Food and beverage manufacturers are under pressure to deliver their own sustainability targets while meeting the demands of consumers on environmental impact and transparency – and one way is to ensure sourcing ingredients hits the spot.

Food and beverage (F&B) producers are now facing a new world where sustainability and their own carbon footprint sits at the core of decision-making.

Whether it’s agricultural processes, manufacturing, transport, refrigeration, packaging or ingredients, these companies need the whole of their supply chain to respond to this important challenge.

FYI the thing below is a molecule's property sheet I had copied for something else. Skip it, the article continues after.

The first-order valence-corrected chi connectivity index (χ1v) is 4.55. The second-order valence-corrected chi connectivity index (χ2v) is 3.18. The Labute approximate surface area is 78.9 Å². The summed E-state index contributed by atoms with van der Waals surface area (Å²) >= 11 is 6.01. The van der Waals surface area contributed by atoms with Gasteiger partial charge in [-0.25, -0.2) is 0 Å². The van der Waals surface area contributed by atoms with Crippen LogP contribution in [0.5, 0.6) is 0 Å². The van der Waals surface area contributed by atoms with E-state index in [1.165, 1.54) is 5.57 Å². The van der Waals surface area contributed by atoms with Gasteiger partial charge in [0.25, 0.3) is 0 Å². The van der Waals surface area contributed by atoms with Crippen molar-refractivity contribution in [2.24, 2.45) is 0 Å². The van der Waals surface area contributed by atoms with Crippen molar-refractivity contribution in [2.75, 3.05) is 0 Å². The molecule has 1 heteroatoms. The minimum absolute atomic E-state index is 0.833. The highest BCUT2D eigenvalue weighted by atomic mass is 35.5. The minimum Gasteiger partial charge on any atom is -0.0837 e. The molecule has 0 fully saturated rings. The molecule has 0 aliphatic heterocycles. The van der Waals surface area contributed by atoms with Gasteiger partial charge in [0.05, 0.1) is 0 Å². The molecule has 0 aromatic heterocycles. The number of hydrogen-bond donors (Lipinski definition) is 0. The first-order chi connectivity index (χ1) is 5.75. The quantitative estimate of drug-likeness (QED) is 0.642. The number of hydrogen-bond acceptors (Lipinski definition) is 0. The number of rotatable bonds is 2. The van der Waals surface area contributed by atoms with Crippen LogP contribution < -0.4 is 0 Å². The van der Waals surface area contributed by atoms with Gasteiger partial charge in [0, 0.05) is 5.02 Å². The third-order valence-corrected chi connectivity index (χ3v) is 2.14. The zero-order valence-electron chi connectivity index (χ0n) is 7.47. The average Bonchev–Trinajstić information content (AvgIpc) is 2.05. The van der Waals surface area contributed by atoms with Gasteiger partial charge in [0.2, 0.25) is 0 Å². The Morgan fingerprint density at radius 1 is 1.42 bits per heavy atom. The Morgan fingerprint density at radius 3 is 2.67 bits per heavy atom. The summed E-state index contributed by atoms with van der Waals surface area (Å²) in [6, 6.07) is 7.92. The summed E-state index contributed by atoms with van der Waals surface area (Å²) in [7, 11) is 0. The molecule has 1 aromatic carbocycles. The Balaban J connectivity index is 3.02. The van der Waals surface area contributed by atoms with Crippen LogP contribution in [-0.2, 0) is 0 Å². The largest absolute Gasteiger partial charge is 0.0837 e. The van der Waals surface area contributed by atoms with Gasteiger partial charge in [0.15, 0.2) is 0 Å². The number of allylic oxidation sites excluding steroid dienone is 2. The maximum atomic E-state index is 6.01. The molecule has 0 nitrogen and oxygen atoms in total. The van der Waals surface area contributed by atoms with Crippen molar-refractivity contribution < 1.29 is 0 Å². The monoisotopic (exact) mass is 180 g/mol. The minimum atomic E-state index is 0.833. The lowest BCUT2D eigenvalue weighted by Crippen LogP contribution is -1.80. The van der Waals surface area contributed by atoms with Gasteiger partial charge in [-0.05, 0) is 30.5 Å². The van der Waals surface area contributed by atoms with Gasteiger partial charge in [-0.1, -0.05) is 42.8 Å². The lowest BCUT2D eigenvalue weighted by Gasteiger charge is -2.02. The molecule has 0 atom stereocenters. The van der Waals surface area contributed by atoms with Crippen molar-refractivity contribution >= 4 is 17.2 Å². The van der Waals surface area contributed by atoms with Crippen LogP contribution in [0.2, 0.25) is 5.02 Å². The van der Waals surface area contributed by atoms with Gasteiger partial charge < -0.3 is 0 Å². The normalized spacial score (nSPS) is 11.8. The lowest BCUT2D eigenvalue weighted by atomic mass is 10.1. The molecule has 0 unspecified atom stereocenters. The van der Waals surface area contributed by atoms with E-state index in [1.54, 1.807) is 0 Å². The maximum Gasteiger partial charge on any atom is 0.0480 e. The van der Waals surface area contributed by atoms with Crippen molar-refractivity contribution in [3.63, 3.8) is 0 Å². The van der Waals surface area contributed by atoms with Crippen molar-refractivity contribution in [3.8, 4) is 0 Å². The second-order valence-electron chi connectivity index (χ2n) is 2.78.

And with consumers showing a growing interest in eating healthy, natural foods, and rising awareness of practices such as regenerative agriculture, they too are pushing F&B manufacturers to go further with their sustainability agendas.

In fact, over three-quarters (76%) of consumers are calling on supplier companies to take the initiative in reducing their environmental impact (Nielsen).

Meanwhile, recent research by RSPCA Assured found that two-thirds of consumers want to know where their food comes from and seek the reassurance of production transparency and traceability.